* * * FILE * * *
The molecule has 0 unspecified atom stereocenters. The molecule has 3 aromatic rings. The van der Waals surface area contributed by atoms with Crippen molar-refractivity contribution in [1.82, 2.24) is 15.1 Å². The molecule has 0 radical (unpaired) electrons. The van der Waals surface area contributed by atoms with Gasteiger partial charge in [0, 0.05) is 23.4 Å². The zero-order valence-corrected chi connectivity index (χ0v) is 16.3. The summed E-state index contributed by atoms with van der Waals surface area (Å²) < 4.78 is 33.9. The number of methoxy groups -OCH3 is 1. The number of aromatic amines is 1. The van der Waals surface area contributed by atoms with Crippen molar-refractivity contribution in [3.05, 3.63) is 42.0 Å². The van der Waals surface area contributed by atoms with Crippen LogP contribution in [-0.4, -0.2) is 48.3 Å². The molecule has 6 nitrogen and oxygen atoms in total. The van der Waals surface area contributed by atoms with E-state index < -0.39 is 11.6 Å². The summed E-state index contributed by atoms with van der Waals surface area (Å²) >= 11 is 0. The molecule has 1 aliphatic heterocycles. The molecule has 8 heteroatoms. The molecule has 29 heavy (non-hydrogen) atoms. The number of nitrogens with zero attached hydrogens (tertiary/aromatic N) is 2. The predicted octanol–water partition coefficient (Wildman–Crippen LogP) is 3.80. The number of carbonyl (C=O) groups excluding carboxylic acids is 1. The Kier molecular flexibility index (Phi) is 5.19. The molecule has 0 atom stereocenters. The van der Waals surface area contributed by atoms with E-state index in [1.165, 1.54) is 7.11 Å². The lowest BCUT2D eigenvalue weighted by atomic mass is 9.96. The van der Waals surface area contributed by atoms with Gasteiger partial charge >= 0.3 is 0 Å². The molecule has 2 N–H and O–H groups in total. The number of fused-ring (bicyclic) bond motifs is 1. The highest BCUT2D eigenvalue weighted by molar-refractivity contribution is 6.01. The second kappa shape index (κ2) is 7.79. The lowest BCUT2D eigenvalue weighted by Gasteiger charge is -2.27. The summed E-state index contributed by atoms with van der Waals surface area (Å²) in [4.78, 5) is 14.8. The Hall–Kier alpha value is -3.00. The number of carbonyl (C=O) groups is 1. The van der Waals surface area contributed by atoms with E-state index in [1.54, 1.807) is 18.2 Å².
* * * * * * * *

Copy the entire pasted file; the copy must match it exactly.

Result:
The molecule has 0 unspecified atom stereocenters. The molecule has 3 aromatic rings. The van der Waals surface area contributed by atoms with Crippen molar-refractivity contribution in [1.82, 2.24) is 15.1 Å². The molecule has 0 radical (unpaired) electrons. The van der Waals surface area contributed by atoms with Gasteiger partial charge in [0, 0.05) is 23.4 Å². The zero-order valence-corrected chi connectivity index (χ0v) is 16.3. The summed E-state index contributed by atoms with van der Waals surface area (Å²) < 4.78 is 33.9. The number of methoxy groups -OCH3 is 1. The number of aromatic amines is 1. The van der Waals surface area contributed by atoms with Crippen molar-refractivity contribution in [3.05, 3.63) is 42.0 Å². The van der Waals surface area contributed by atoms with Crippen LogP contribution in [-0.4, -0.2) is 48.3 Å². The molecule has 6 nitrogen and oxygen atoms in total. The van der Waals surface area contributed by atoms with E-state index < -0.39 is 11.6 Å². The summed E-state index contributed by atoms with van der Waals surface area (Å²) >= 11 is 0. The molecule has 1 aliphatic heterocycles. The molecule has 8 heteroatoms. The molecule has 29 heavy (non-hydrogen) atoms. The number of nitrogens with zero attached hydrogens (tertiary/aromatic N) is 2. The predicted octanol–water partition coefficient (Wildman–Crippen LogP) is 3.80. The number of carbonyl (C=O) groups excluding carboxylic acids is 1. The Kier molecular flexibility index (Phi) is 5.19. The molecule has 0 atom stereocenters. The van der Waals surface area contributed by atoms with E-state index in [1.165, 1.54) is 7.11 Å². The lowest BCUT2D eigenvalue weighted by atomic mass is 9.96. The van der Waals surface area contributed by atoms with Gasteiger partial charge >= 0.3 is 0 Å². The molecule has 2 N–H and O–H groups in total. The number of fused-ring (bicyclic) bond motifs is 1. The highest BCUT2D eigenvalue weighted by molar-refractivity contribution is 6.01. The second kappa shape index (κ2) is 7.79. The lowest BCUT2D eigenvalue weighted by Gasteiger charge is -2.27. The summed E-state index contributed by atoms with van der Waals surface area (Å²) in [4.78, 5) is 14.8. The Hall–Kier alpha value is -3.00. The number of carbonyl (C=O) groups is 1. The van der Waals surface area contributed by atoms with E-state index in [1.54, 1.807) is 18.2 Å².